Dangerous Body Language: A Thousand Words...None Spoken! The Thousand Yard Stare

A Thousand Words…None Spoken! is a quote from a law enforcement and security professional participating in one of the workshops I presented a few years back on dangerous body language. It was his way of grasping and understanding the concept of non-verbal communication as it relates to fine tuning his abilities of, pattern recognition and in understanding the subtle signs and signals of danger otherwise known as dangerous body language.

In the article Recognizing the Signs and Signals of Crime and Danger I wrote about these non-verbal signs and signals. This series on the web-site we will  take a deeper look at these signs and signals one by one and break them down in attempt to help all in getting a better picture, snapshot or what COL John Boyd called “orientation” of what's going on when we encounter people on the streets.

I am breaking these signs and signals down to explore, and discuss in detail their meaning. It is critical to remember when attempting to read people and make sense of the non-verbal sentences their body sends out while we interact with a potential adversary.  We must observe, orient, decide and act  in context with the unfolding circumstances.  A non-verbal gesture standing on its own may mean nothing in particular when it comes to assaultive behavior, unless of course its a spontaneous furtive gesture, so its also important to read the non-verbal signs and signals in clusters, more than one gesture at a time. Multiple gestures may mean more stress, anxiety and hence heighten your anticipation of a deception, disruption or pending attack. It is also important look for congruence when reading nonverbal signs and signals, “do the subjects words match his body language and the situation?”

The Thousand Yard Stare

The thousand yard stare; can be described as a person looking through or beyond you as if you are not there. The thousand yard stare is a way of ignoring or deceiving you, in hopes that just maybe you will go away or “you are not talking to me…are you?” We have all seen this look.  At this point it may or may not be dangerous. People when encountered initially by the police or security often initially experience this effect due to the perception they may be in some kind of trouble and become stressed. However the thousand yard stare is also a reaction due to survival stress kicking in when a person knows he/she is in serious trouble and is about to be encountered, questioned or arrested. The person is in a high anxiety state and is thinking about or planning an option. Should I stay and answer questions, attempt to deceive, give up, run away, or attack?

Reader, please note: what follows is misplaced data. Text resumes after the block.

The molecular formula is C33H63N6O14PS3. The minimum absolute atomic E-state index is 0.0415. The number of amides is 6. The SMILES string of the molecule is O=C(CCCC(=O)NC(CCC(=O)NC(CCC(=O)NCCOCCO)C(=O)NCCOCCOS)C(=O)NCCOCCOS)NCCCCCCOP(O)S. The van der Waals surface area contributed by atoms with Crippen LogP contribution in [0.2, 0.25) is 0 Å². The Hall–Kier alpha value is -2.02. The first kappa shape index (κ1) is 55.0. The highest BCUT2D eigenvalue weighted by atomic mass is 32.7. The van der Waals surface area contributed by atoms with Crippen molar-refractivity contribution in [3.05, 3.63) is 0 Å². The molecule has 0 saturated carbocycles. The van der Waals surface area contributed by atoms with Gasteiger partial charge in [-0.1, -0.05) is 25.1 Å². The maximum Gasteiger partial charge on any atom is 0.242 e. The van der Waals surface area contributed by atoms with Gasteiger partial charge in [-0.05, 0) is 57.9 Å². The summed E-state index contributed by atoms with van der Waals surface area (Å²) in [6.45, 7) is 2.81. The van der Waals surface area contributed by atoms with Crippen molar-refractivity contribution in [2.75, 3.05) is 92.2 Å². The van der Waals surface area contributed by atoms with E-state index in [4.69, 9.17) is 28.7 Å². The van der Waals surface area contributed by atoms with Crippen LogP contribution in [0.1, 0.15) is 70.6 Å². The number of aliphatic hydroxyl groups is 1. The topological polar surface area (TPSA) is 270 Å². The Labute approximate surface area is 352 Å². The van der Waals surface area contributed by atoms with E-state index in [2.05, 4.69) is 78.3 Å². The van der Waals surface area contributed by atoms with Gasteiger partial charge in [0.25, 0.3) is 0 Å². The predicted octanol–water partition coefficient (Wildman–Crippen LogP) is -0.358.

When you interact with someone in the law enforcement or security context the normal pattern of behavior is that the person you are interacting with is attentive to you as you communicate.  There is a give and take when interacting and communicating with others. Most people you come in contact with will look you in the eye, answer your questions or attempt to explain the situation as they see it. There may be breaks in eye contact which is normal in any interaction. However when you see this sign as a sudden change from ongoing interaction and eye contact to that distant look through or beyond you as if you were not even there, is a clear signal something outside normal patterns of behavior is taking place with this individual.  That look into nowhere is a look inside the individuals mind. He is running through options. The action he chooses is based on "his" orientation of the situation, everything that’s going on, is being taken into consideration. His actions will depend upon his perception of YOU.

You recognizing the thousand yard stare for what it is, will give you the the opportunity to take the initiative and regain control.

Conflict is a clash between two adaptive systems. Dealing with adapting adversaries you cannot predict exactly what’s going to happen next, because there are things going on that you cannot see, or hear. For example: the numerous thoughts going through an adversaries mind: “I will do what I am asked,” “I will not do what I am asked,” “I will escape,” “I will fight,” “I will assault,” “I will kill,” “I will play dumb until...,” “I will stab,” “I will shoot,” “he looks prepared I will comply,” “he looks complacent I will not comply,” etc. It is important to remember that the adversary has his own objectives; also, they have plans that conflict with the friendly side, therein creating further conflict and hence the need for adaptation. Understanding dangerous body language, (a thousand words…none spoken!) just may give you the edge you need. 

Stay Oriented!

Fred